In 1996, I was honored to be invited to contribute an endorsement for the back cover of a book I have reread several times now: Paschal Beverly Randolph by John Patrick Deveney. Here is what I wrote: “It is fascinating, because the subject’s life was filled with dramatic adventure and hardship, and touched upon so many issues of the day. Deveney’s work is imporant in itself as a ground-breaking study of an intriguing character. I can think of no figure in nineteenth-century Western occultism who has been more unjustly ignored than Randolph. Deveney rescues him from obscurity in this biography, which will be regarded as authoritative for many years to come.”
As monumental and accomplished as this biography was and is, it suffers from one limitation my own SUNY Press books did: written before the age of Internet genealogy. Tracing some unexplained mysteries and loose ends in Randolph’s life, I will start at the beginning with the man he named as his father: William Beverly Randolph, as he spelled it. Paschal claims descent from white Virginia aristocrats, Native Americans, Spaniards, Arabs, and Africans (sometimes said to be from Madagascar) and one story was that he was a Pocahontas descendant. William Beverley Randolph definitely was, but whether he was really the father of Paschal is unsettled by the stories told. He admitted that his parents were not married when he was born in New York in 1825, but claimed that they later were married. The real William Beverley Randolph was married with several children by then, and spent his career in Washington, DC. This does not rule out an illegitimate mixed race son in New York, but how he gets into the story at all is a mystery. I have accumulated quite a store of new clues on ancestry sites.
From a 2020 interview with Melungeon Heritage Association President Heather Andolina for their annual Union held via podcast:
One of the most intriguing connections to me is that he takes this name Randolph, even though apparently only the best evidence is a father named Randon, R-A-N-D-O-N. Better evidence that his mother was free black, but allegedly born in Vermont, which on the one hand makes you think that, “How many black people of any kind were there in Vermont?” But on the other hand, any ones that were there were free because they were the first state to abolish slavery. But then he said he had Virginia Randolph ancestry. And to me, a lot of this reminds me of the Jefferson Hemings saga because Thomas Jefferson’s oldest bi-racial son, by Sally Hemings, was named Beverly Hemings. Thomas Jefferson’s mother was a Randolph. Thomas Jefferson’s daughter, Martha AKA, Patsy, married a Randolph. Therefore his grandchildren were… So apart from what if this guy was just making this up? Probably because he liked the sound of the name, but at the same time, probably there’s some kind of family connection that he would even want to make this claim.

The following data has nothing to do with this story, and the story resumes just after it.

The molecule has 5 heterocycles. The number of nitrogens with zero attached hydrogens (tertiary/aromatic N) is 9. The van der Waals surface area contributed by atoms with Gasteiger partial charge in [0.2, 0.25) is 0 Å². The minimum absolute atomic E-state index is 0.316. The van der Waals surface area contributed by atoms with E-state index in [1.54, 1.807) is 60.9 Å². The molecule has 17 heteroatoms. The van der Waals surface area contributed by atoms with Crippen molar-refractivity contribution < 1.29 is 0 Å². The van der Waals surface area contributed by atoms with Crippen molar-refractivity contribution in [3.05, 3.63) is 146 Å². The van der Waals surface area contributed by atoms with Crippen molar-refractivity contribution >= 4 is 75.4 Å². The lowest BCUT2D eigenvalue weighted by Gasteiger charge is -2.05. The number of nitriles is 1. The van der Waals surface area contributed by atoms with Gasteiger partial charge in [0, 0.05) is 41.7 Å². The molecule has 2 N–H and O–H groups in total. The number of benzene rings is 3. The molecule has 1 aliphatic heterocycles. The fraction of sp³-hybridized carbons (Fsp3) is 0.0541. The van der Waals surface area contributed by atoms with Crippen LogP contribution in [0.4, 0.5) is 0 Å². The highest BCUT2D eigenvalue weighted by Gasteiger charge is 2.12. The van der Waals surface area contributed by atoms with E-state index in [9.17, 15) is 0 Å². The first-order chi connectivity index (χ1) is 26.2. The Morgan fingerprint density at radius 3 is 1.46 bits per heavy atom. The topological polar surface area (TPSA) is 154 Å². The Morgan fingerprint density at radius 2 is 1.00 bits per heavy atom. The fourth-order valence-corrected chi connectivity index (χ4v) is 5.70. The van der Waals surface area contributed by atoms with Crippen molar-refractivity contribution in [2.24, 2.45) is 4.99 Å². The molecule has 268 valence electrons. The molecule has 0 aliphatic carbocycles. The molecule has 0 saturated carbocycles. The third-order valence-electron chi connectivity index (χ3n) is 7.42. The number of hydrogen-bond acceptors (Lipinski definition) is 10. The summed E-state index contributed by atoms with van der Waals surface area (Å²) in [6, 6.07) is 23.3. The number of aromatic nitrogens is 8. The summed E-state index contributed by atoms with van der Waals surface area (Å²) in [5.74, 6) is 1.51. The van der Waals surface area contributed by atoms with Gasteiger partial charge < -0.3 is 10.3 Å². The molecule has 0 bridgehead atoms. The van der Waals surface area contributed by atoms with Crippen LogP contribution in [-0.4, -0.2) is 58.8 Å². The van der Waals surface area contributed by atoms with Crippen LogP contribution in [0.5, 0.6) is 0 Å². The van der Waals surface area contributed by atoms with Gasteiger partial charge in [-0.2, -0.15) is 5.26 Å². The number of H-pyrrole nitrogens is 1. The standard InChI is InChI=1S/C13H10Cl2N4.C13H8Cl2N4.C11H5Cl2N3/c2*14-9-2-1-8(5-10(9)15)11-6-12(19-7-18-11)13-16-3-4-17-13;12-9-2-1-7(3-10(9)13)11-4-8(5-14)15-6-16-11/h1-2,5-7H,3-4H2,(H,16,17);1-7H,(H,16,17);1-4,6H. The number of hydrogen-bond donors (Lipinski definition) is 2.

So, both the Beverly and the Randolph sound interesting in terms of the mixed ancestry, but more interesting or more Melungeon like is that he definitely acknowledges aristocratic European as well as African American ancestry. Very emphatically claims Native American ancestry. Talks about it to some extent, but also claims Iberian and Middle Eastern. If you looked at Randolph’s ever-changing ethnic self-identifications, it’s like a catalog of everything that was ever said about Melungeons during the same time period. And yet his life is entirely lived in the North. So remains mysterious how much connection he has to Melungeons genealogically.
And yet one thing that I encountered frequently enough when working with MHA is the mixed ancestry folks in the Northeast have a lot in common with the ones in the Southeast. And even as far away as Nova Scotia, you meet people of mixed appearance with tri-racial heritage that once you start comparing notes, the stories sound similar. So I think Randolph is probably an example of a tri-racial New Yorker who doesn’t know a whole lot of truth about his heritage, but has heard all kinds of stories. And he’s just repeating all the stories he’s heard growing up and throwing in a few of his own. That’s the impression I get. And to me, that resonates tremendously with what Melungeons were saying about themselves at exactly the same time period.